Notice when something is wrong or is likely to go wrong, even if you can't solve the problem.

  • 57%

    Sorting or ordering

    Order or arrange things in a pattern or sequence (e.g., numbers, letters, words, pictures, mathematical operations).

  • 57%

    Written comprehension

    Read and understand written information.

  • 57%

    Inductive reasoning

    Use lots of detailed information to come up with answers or make general rules.

  • 57%

    Near vision

    See details that are up-close (within a few feet).

  • 57%

    Visualization

    Imagine how something will look after it is moved around or changed.

  • 57%

    Written expression

    Write in a way that people can understand.

  • 55%

    Speech recognition

    Identify and understand the speech of another person.

  • 54%

    Far vision

    See details that are far away.

  • 54%

    Working with numbers

    Add, subtract, multiply, or divide.

  • 52%

    Speech clarity

    Speak clearly so others can understand you.

  • 52%

    Flexibility of closure

    See a pattern (a figure, object, word, or sound) hidden in other distracting material.

  • 52%

    Mathematics

    Choose the right maths method or formula to solve a problem.

  • 50%

    Categorising

    Come up with different ways of grouping things.

  • 50%

    Originality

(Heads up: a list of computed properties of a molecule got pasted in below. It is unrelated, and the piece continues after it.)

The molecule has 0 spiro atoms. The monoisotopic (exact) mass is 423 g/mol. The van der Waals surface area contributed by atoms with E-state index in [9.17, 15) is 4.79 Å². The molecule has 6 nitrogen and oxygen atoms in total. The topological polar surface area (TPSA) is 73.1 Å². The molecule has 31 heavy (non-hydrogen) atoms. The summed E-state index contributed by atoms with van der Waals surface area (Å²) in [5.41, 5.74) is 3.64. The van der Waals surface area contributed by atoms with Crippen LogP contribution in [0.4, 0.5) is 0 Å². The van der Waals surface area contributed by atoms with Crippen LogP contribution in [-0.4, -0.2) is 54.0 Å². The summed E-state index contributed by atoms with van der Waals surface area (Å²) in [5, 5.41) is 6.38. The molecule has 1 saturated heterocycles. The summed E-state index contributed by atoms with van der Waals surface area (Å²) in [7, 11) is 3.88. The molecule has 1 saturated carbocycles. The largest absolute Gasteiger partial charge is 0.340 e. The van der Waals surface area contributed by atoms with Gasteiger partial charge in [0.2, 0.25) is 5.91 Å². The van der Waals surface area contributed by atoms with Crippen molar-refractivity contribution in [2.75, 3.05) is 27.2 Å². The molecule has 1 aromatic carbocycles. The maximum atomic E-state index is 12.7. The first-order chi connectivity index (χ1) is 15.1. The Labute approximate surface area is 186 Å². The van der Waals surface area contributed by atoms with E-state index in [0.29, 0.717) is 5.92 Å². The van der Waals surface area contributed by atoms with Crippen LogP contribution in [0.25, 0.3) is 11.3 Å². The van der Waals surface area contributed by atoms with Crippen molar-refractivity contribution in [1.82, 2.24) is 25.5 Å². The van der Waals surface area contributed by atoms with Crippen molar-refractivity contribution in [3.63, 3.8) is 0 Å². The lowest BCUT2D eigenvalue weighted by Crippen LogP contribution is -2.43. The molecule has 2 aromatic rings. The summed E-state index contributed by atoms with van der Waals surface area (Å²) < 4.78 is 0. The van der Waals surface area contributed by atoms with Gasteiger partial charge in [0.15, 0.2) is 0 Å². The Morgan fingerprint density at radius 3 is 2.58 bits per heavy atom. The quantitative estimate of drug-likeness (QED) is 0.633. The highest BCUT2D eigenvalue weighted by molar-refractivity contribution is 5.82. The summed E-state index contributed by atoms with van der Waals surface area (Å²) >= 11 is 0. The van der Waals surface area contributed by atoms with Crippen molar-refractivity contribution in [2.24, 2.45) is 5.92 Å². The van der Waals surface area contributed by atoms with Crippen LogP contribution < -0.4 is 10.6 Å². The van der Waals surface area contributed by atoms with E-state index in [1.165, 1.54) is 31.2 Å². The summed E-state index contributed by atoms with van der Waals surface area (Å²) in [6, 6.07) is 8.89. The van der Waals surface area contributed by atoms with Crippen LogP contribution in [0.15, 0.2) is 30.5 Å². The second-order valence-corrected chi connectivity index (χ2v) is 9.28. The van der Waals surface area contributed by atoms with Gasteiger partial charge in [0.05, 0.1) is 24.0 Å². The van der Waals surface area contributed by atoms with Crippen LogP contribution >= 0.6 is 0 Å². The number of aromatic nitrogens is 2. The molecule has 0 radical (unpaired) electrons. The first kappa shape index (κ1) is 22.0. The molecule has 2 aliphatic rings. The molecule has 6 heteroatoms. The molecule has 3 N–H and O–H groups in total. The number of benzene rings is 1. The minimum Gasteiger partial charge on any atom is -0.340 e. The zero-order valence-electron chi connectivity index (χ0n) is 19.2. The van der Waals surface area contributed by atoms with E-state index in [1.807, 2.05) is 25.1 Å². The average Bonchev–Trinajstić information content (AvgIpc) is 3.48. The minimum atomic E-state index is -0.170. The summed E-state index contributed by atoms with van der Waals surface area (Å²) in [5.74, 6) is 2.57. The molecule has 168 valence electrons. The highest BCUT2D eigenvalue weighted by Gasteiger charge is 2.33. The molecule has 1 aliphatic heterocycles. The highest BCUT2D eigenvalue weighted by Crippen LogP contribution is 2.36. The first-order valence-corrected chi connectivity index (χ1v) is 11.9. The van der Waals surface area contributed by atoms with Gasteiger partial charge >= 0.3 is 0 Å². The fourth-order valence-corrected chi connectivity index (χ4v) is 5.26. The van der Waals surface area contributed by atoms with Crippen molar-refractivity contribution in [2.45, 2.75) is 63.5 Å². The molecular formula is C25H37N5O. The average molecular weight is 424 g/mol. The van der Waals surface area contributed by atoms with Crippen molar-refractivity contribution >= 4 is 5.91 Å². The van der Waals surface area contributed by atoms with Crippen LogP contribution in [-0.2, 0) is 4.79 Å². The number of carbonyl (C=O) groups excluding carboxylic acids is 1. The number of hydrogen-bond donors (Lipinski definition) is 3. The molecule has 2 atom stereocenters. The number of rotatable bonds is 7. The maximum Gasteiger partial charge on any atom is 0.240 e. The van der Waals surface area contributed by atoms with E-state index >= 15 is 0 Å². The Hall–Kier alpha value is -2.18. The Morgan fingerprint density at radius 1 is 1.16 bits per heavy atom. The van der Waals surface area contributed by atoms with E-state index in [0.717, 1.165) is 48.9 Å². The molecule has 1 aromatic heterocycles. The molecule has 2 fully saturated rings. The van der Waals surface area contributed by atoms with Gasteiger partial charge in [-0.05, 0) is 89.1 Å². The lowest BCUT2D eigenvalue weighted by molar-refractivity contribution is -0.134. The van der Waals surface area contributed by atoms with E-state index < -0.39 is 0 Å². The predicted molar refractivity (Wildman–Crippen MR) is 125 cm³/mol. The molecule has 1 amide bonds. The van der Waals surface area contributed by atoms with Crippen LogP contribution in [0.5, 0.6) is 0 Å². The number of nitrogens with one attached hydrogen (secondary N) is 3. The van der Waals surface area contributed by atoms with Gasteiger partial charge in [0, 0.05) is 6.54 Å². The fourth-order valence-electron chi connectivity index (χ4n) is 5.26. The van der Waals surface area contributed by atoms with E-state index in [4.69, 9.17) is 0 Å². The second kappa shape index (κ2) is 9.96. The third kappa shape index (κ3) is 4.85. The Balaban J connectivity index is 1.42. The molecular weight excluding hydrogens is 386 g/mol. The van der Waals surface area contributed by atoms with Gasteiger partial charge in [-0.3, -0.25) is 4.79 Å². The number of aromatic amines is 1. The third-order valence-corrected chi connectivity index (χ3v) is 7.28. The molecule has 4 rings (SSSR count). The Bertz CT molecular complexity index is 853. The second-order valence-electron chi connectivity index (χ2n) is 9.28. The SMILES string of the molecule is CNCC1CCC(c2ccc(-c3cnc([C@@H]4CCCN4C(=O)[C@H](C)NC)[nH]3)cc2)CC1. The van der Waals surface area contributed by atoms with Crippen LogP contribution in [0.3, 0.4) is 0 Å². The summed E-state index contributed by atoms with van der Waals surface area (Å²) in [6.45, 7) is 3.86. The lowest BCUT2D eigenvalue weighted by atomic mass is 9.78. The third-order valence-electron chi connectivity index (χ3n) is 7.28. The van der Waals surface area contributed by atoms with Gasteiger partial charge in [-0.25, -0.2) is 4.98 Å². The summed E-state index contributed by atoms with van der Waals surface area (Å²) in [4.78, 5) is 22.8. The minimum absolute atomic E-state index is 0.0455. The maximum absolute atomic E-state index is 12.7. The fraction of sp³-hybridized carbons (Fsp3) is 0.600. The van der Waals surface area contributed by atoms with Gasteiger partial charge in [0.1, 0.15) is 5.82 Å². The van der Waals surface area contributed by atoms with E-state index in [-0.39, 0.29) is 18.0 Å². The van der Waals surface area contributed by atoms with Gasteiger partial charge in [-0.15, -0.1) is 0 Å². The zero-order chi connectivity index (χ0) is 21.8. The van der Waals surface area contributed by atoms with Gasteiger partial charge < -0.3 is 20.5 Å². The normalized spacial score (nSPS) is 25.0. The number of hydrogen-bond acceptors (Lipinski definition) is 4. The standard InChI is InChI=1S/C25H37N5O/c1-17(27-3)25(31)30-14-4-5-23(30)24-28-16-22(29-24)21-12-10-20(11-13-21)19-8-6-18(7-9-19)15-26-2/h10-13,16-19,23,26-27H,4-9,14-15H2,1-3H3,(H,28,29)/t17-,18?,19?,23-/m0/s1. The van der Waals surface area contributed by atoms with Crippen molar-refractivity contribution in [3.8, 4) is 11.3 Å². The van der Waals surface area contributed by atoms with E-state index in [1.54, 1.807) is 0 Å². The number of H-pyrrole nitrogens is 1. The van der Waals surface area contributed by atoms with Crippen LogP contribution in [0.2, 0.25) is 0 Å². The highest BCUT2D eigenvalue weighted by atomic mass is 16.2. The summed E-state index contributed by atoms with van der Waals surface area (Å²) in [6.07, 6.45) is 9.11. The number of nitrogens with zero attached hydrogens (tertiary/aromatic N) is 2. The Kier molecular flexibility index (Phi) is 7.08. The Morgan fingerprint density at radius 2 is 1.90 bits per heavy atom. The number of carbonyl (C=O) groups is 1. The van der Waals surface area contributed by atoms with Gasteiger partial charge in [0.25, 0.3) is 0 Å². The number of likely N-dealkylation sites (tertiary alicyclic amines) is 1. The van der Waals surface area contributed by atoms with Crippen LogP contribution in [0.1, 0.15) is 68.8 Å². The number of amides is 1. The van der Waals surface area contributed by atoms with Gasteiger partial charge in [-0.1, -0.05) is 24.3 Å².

Come up with unusual or clever ideas, or creative ways to solve a problem.

  • 46%

    Brainstorming

    Come up with a number of ideas about a topic, even if the ideas aren't very good.

  • 45%

    Colour discrimination

    Notice differences between colours, including shades of colour and brightness.


Activities

These are kinds of activities workers regularly do in this job.

  • 83%

    Negotiating and resolving conflicts

    Handling complaints and disagreements, and negotiating with people.

  • 83%

    Coordinating the work of a team

    Getting members of a group to work together to finish a task.

  • 82%

    Planning and prioritising work

    Deciding on goals and putting together a detailed plan to get the work done.

  • 79%

    Scheduling work and activities

    Working out the timing of events, programs, and activities, as well as the work of others.

  • 73%

    Communicating within a team

    Giving information to co-workers by telephone, in writing, or in person.

  • 73%

    Making decisions and solving problems

    Using information to work out the best solution and solve problems.

  • 73%

    Leading and encouraging a team

    Encouraging and building trust, respect, and cooperation among team members.

  • 72%

    Researching and investigating

    Looking for, getting and understanding different kinds of information.

  • 71%

    Building good relationships

    Building good working relationships and keeping them over time.

  • 69%

    Communicating with the public